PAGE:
This article reprinted with permission from NerdWallet.
It seems like all my friends got COVID this summer and many think they got it on a plane. But this is as anecdotal as the data. What does it do, you know science I must say?
I spoke with Arnold Barnett, a statistics professor at MIT who co-authored a recent paper that models the risk of contracting COVID while flying early in the pandemic. He and his student reviewed the available data and built a complex mathematical model to determine the risk of contamination on board. Yet they ran into limitations because there was no organized effort by the U.S. or any country to systematically contact trace COVID transmissions aboard airplanes.
“No one has been checked. “No one asks if they have COVID,” he explains. “There was no attempt to find out where people got it from. We have so little data.”
That’s right, of all the billions spent fighting the virus, shipping home testing kits and bailing out the airlines, almost nothing was spent on answering the basic question of where and how people actually contracted the disease. Models like Barnett’s, while useful, offer only best guesses.
“If we had actual data from the United States, then maybe we wouldn’t need a model,” he says.
A systematic Trace contact attempt on a flight that landed in Vietnam found that of the 16 passengers who tested positive, 12 were in business class, where one symptomatic case was found. In other words, a bunch of expensive ticket holders at the front of the plane got sick from the same person.
Yet this study by Vietnam’s National Institute of Hygiene and Epidemiology was conducted in March 2020. Think what might have happened if we had continued to collect data throughout the pandemic.
See also: What will insurance coverage of COVID-19 vaccines and treatments look like? The Biden administration is trying to figure that out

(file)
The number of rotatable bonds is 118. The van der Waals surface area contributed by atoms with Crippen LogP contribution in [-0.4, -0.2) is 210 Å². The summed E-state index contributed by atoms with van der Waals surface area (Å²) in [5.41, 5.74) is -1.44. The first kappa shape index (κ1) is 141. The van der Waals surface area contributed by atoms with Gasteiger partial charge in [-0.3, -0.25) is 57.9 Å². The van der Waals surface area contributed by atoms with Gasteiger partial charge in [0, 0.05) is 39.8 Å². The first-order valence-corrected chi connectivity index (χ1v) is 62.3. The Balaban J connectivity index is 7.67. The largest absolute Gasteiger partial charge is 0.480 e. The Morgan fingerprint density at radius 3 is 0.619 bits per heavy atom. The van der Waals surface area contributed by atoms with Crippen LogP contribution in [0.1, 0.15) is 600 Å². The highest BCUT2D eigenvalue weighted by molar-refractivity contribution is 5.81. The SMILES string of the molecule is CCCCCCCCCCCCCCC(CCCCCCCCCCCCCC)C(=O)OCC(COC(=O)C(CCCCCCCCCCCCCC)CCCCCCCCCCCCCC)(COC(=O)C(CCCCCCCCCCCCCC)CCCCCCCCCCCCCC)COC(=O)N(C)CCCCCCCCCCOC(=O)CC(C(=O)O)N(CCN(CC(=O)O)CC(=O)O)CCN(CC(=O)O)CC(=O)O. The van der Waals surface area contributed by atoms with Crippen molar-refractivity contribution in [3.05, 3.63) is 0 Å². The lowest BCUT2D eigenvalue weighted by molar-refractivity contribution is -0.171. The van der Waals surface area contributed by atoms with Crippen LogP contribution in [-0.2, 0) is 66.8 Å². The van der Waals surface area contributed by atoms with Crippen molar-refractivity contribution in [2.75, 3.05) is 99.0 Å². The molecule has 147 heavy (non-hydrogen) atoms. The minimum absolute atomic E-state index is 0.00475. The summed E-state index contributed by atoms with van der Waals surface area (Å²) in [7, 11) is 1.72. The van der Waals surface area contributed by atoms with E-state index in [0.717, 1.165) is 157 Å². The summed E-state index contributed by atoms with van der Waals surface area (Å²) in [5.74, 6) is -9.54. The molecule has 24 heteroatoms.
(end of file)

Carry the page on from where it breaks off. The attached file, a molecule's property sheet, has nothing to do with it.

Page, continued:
Cast your mind back to the fall of 2020. The first wave of COVID had passed and would-be travelers were wondering: Is it safe to fly home for the holidays?
The Centers for Disease Control and Prevention, based on a bizarre study commissioned by multiple federal agencies that involved mannequins coughing at each other, suggests that “most viruses and other germs don’t spread easily on flights because of how the air circulates and filtered into the planes. “
You may remember this study. You may not know (as I didn’t until recently) that the researchers who conducted it received so much criticism that they added a disclaimer suggesting that the study’s findings “are not intended to provide useful information about viral risk during flight, safe flight times or seating capacity.’
The CDC has removed its communications and references to the study, while airlines such as United Airlines continue to cite it as evidence of the safety of air travel.
United Airlines’ website still mentions the problematic study.
I wrote about all this in 2020, trying to analyze these confusing messages and using the mannequin study as evidence that flying is not as dangerous as we first thought.
I turned out to be wrong, but I didn’t even learn I was wrong until years later.
The real problem is not a poorly interpreted study. It’s that we still don’t know the rate at which people contract (and die from) COVID after getting on a plane. Are 1% of COVID cases caused by air travel? Or 10%? More ▼?
We have no idea and this could have serious consequences in the future.
Read: What celebrity frequent flyers — and the backlash they’ve gotten — tell us about the growing popularity of private jets
Flight into the unknown
Barnett’s model showed a nice round number, suggesting that the odds of contracting COVID on a full two-hour flight were about 1 in 1,000 at the start of the pandemic. But he believes the risks have likely increased significantly since then.
“Omicron BA.5 is much more infectious than earlier versions,” says Barnett. “And now people generally don’t wear masks on airplanes.”
Fortunately, vaccines and treatments have reduced the death rate from COVID, so the risks are more manageable. But what if a new variant comes along that – knock on wood – avoids vaccines altogether? Or (no, really, knock on wood) cause serious illness in young people or children? We will all want real answers to simple questions: How bad is the transmission of COVID on airplanes? Is one airline safer than another?
Maddening, confusing, dizzying, we still don’t know for sure.
“All models are wrong, some are useful,” Barnett says with a wry smile.
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Sam Kemmis writes for NerdWallet. Email: [email protected] Twitter: @sambubutdif.